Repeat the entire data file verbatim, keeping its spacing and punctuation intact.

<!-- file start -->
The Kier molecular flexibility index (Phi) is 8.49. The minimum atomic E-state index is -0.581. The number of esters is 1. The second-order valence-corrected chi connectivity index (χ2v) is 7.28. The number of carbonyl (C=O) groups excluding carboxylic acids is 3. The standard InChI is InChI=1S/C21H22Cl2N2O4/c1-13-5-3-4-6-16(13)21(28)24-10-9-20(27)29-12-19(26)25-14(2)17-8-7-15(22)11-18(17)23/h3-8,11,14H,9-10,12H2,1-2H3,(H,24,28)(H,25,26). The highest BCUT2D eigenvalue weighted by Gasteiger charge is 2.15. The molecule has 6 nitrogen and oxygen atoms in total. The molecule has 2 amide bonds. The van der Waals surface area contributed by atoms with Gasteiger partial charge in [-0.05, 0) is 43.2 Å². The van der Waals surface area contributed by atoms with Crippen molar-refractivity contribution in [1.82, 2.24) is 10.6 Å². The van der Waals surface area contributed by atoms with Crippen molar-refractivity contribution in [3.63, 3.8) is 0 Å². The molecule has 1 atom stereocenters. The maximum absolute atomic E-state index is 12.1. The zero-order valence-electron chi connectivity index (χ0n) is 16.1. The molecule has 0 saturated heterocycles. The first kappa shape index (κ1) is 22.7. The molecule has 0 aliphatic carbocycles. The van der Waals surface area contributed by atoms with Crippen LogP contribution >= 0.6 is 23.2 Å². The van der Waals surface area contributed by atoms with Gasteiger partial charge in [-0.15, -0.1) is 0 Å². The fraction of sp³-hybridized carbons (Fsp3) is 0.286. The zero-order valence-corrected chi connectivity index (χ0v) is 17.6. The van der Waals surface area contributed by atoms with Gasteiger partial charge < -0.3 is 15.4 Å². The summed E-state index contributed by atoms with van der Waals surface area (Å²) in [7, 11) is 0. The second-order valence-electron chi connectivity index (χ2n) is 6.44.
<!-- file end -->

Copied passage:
The Kier molecular flexibility index (Phi) is 8.49. The minimum atomic E-state index is -0.581. The number of esters is 1. The second-order valence-corrected chi connectivity index (χ2v) is 7.28. The number of carbonyl (C=O) groups excluding carboxylic acids is 3. The standard InChI is InChI=1S/C21H22Cl2N2O4/c1-13-5-3-4-6-16(13)21(28)24-10-9-20(27)29-12-19(26)25-14(2)17-8-7-15(22)11-18(17)23/h3-8,11,14H,9-10,12H2,1-2H3,(H,24,28)(H,25,26). The highest BCUT2D eigenvalue weighted by Gasteiger charge is 2.15. The molecule has 6 nitrogen and oxygen atoms in total. The molecule has 2 amide bonds. The van der Waals surface area contributed by atoms with Gasteiger partial charge in [-0.05, 0) is 43.2 Å². The van der Waals surface area contributed by atoms with Crippen molar-refractivity contribution in [1.82, 2.24) is 10.6 Å². The van der Waals surface area contributed by atoms with Crippen molar-refractivity contribution in [3.63, 3.8) is 0 Å². The molecule has 1 atom stereocenters. The maximum absolute atomic E-state index is 12.1. The zero-order valence-electron chi connectivity index (χ0n) is 16.1. The molecule has 0 saturated heterocycles. The first kappa shape index (κ1) is 22.7. The molecule has 0 aliphatic carbocycles. The van der Waals surface area contributed by atoms with Crippen LogP contribution >= 0.6 is 23.2 Å². The van der Waals surface area contributed by atoms with Gasteiger partial charge in [-0.15, -0.1) is 0 Å². The fraction of sp³-hybridized carbons (Fsp3) is 0.286. The zero-order valence-corrected chi connectivity index (χ0v) is 17.6. The van der Waals surface area contributed by atoms with Gasteiger partial charge < -0.3 is 15.4 Å². The summed E-state index contributed by atoms with van der Waals surface area (Å²) in [7, 11) is 0. The second-order valence-electron chi connectivity index (χ2n) is 6.44.